To be sure, it couldn’t have been a time issue that prevented NBC from including this key segment of Gen. Hayden’s statement. After all, toward the end of the broadcast, Brian Williams had plenty of time to discuss the person in the Kansas State University audience who asked President Bush if he had seen the movie “Brokeback Mountain,” as well as show footage of the president’s answer (from closed captioning): “I hadn't seen it. I would be glad to talk about ranching but I haven't seen the movie.” In fact, there was even time for Williams to speak glowingly about the film (also from closed captioning):
ABC’s George Stephanopoulos invited former presidential candidate John Kerry (D-Massachusetts) on “This Week” yesterday to discuss a variety of pressing issues facing the nation. Primary amongst them was how the senator felt about domestic spying, and current revelations revealed in a New York Times article last month. During the discussion, Kerry made a rather glaring contradiction (hat tip to reader “JDW”) that should have set off alarm bells in any investigative reporter. Instead, Stephanopoulos gave Kerry a pass.
As the discussion moved in the direction of NSA wiretaps, Stephanopoulos played a clip of Karl Rove saying: “President Bush believes if al Qaeda is calling somebody in America, it is in our national security interest to know who they're calling and why. Some important Democrats -- some important Democrats clearly disagree.” Stephanopoulos said: “He must have had you in mind. You've called the program a clear violation of the law.” To which Kerry replied: ‘We don't disagree with him at all. It is a violation of law and we don't disagree with him at all and this is exactly what Karl Rove does.”
The Associated Press is reporting an outpouring of support for al Qaeda in Pakistan, and, in particular, for Osama bin Laden as a result of America’s attack on al Qaeda operatives over a week ago:
“Sympathy for al-Qaida has surged after a U.S. airstrike devastated this remote mountain hamlet in a region sometimes as hostile toward the Pakistani government as it is to the United States.
“A week after the attack, villagers insist no members of the terror network were anywhere near the border village when it was hit. But thousands of protesters flooded a nearby town chanting, ‘Long live Osama bin Laden!’"
Harry Belafonte is at it again. The Associated Press reported last evening (hat tip to the Drudge Report) that the entertainer, in a speech to the Arts Presenters Members Conference, “compared the Homeland Security Department to the Nazi Gestapo on Saturday and attacked the president as a liar.”
The article quoted Belafonte as having said, “‘We've come to this dark time in which the new Gestapo of Homeland Security lurks here, where citizens are having their rights suspended.’” Belafonte once again had nothing but disdain for America’s current president: “Bush, he said, rose to power ‘somewhat dubiously and ... then lies to the people of this nation, misleads them, misinstructs, and then sends off hundreds of thousands of our own boys and girls to a foreign land that has not aggressed against us.’"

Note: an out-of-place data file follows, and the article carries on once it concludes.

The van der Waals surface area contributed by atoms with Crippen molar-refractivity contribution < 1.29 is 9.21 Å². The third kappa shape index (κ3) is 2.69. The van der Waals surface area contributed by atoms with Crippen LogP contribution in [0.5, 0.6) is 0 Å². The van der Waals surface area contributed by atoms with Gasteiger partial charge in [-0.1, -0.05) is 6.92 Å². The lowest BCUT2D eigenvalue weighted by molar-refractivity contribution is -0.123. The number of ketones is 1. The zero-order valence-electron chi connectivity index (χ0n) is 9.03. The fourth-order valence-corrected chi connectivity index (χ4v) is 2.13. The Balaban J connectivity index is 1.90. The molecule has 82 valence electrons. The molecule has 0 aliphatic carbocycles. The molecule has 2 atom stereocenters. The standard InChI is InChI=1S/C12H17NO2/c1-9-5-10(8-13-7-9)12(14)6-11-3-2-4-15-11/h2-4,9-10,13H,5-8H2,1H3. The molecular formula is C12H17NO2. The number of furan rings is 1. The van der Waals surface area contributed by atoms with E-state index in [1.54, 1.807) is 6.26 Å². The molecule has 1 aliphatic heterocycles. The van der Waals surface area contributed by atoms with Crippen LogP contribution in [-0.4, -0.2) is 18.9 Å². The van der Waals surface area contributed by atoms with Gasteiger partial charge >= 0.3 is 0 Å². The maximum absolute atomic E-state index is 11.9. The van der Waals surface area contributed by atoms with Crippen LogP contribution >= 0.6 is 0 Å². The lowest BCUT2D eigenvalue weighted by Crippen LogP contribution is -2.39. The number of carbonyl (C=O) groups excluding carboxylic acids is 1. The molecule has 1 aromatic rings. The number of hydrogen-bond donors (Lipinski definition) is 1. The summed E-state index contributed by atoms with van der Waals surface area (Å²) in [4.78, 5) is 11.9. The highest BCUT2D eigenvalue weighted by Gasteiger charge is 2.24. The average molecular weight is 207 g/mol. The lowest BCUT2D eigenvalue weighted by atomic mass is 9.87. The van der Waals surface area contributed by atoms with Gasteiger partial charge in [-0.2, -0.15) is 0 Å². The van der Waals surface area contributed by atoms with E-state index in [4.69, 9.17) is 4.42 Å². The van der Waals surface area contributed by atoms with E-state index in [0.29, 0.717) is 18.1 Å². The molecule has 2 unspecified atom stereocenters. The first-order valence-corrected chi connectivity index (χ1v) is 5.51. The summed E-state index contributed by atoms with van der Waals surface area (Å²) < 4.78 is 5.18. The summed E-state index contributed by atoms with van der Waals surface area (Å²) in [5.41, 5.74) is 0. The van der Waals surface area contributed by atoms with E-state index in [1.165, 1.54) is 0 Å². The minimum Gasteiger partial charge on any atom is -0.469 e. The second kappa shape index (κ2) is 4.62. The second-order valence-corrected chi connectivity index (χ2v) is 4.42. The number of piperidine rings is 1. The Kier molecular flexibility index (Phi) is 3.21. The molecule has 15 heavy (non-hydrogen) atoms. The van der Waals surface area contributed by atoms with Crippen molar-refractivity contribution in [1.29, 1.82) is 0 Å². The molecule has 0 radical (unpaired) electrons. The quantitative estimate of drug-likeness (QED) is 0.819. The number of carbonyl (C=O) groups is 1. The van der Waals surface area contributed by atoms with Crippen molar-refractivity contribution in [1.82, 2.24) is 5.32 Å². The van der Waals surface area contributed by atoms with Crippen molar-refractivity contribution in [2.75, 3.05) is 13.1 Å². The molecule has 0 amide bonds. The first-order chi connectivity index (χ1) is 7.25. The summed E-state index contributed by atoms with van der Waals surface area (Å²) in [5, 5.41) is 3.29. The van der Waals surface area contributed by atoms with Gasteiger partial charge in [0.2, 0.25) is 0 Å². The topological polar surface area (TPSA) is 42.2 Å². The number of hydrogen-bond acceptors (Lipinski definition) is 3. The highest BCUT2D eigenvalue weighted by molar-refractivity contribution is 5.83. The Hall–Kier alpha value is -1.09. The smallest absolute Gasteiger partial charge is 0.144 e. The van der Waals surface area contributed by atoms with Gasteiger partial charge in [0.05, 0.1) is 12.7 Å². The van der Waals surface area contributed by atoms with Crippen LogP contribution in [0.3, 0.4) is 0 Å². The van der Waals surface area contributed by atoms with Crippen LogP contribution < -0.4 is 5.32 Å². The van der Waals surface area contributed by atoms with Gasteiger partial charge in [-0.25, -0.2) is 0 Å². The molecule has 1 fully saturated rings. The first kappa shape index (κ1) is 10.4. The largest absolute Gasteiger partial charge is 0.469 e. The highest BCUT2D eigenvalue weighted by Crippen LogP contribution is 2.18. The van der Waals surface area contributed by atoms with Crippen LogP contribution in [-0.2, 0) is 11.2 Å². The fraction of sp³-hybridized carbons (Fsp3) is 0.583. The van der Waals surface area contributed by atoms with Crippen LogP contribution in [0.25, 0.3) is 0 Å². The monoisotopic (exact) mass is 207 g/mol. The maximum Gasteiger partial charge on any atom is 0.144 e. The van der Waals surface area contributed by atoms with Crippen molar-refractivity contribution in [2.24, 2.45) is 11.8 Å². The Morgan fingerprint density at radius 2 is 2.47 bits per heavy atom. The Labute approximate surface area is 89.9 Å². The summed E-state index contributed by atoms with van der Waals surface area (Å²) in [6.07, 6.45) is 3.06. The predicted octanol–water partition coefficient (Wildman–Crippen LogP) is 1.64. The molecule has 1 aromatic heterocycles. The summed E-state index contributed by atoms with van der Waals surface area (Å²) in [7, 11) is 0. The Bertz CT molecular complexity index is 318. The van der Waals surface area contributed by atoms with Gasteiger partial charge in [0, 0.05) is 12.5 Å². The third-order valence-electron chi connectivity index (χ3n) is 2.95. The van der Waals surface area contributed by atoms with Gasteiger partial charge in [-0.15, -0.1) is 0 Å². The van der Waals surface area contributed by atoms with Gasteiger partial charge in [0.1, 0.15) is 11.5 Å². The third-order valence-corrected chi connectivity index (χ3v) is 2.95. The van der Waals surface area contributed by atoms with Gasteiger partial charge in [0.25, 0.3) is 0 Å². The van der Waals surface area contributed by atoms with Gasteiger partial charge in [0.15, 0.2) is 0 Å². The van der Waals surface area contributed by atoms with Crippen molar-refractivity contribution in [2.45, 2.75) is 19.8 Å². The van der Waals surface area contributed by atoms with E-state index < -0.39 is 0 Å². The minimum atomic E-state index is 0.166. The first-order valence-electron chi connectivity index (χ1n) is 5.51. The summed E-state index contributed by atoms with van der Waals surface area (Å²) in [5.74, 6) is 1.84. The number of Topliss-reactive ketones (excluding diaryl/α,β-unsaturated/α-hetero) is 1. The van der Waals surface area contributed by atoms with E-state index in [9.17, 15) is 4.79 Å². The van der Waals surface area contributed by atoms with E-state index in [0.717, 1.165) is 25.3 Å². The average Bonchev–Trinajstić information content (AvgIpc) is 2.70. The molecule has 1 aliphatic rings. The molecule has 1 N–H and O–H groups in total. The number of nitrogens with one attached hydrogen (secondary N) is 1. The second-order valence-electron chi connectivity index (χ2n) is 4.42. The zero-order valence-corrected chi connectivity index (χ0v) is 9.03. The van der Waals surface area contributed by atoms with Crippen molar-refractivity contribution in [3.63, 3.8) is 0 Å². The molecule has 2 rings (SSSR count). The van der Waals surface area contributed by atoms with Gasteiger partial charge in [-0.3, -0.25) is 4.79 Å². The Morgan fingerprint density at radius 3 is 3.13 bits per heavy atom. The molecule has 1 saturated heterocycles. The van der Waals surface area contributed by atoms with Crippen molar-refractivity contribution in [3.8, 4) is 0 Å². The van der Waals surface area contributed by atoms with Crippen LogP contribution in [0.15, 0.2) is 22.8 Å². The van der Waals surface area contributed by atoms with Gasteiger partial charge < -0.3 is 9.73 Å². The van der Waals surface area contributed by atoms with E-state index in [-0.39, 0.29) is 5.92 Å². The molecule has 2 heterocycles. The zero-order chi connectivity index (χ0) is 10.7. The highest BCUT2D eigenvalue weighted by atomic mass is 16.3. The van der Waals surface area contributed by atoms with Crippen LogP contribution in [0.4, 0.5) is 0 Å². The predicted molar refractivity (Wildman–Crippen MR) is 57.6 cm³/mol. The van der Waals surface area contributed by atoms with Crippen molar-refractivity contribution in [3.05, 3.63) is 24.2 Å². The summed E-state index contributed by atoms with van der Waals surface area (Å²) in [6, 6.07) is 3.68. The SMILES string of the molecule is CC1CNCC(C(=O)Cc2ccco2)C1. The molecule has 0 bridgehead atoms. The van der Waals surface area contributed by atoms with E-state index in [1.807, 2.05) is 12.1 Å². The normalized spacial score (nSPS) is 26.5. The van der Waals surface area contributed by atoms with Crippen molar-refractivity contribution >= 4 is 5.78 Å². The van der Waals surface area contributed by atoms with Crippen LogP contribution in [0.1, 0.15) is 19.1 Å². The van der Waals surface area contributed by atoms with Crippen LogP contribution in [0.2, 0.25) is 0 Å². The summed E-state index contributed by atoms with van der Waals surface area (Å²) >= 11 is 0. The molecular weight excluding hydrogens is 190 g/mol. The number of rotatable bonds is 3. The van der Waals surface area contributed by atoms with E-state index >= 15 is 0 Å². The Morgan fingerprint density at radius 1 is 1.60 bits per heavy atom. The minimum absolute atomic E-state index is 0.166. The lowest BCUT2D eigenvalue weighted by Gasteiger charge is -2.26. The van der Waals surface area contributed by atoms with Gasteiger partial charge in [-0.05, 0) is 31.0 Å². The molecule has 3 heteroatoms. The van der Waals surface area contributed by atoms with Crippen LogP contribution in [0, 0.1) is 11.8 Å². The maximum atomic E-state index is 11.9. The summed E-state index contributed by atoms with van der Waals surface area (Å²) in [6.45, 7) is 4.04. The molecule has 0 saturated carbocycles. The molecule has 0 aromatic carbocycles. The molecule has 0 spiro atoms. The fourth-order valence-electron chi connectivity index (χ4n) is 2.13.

MSNBC “Hardball” host Chris Matthews got himself into some hot water Thursday evening when he suggested that Osama bin Laden in his recently released tape sounded “like an over-the-top Michael Moore here, if not a Michael Moore” (video link to follow). On last night’s installment, Matthews invited on MSNBC’s Joe Scarborough to discuss this issue in greater detail (video link to follow).
After being asked by Matthews if bin Laden was playing politician, Scarborough moved the discussion in a media direction: “You look at, like, for instance, him saying that George Bush went to war because of -- because he wanted to help his buddies out, his oil buddies out. Well, that sounds a lot like not only Michael Moore, it also sounds like Ted Kennedy who said this whole thing was invented, this war was invented in Texas by Karl Rove to help his political supporters out.”
As reported yesterday by NewsBusters’ Mark Finkelstein, Katie Couric of NBC’s “Today Show” wondered aloud on yesterday’s program if Osama bin Laden might be getting information from the New York Times. It turns out that Couric isn’t the only media representative asking this same question. A just released Editor and Publisher article reported on more such media opining. First, MSNBC’s Tucker Carlson said the following on that network’s “Scarborough Country” Thursday evening (full transcript to follow):
“By the merchants of war who financed Bush's presidential campaign, in the words of Osama bin Laden and many on the left. In other words, Halliburton is responsible for this war, every single talking point. I hate to think of Osama bin Laden reclining in his cave in Waziristan, reading the op-ed page of ‘The New York Times.’ But, clearly, he is. He's got every talking point. It's uncanny.”
According to E&P, Carlson wasn’t the only one to suggest that Osama is paying attention to the American press: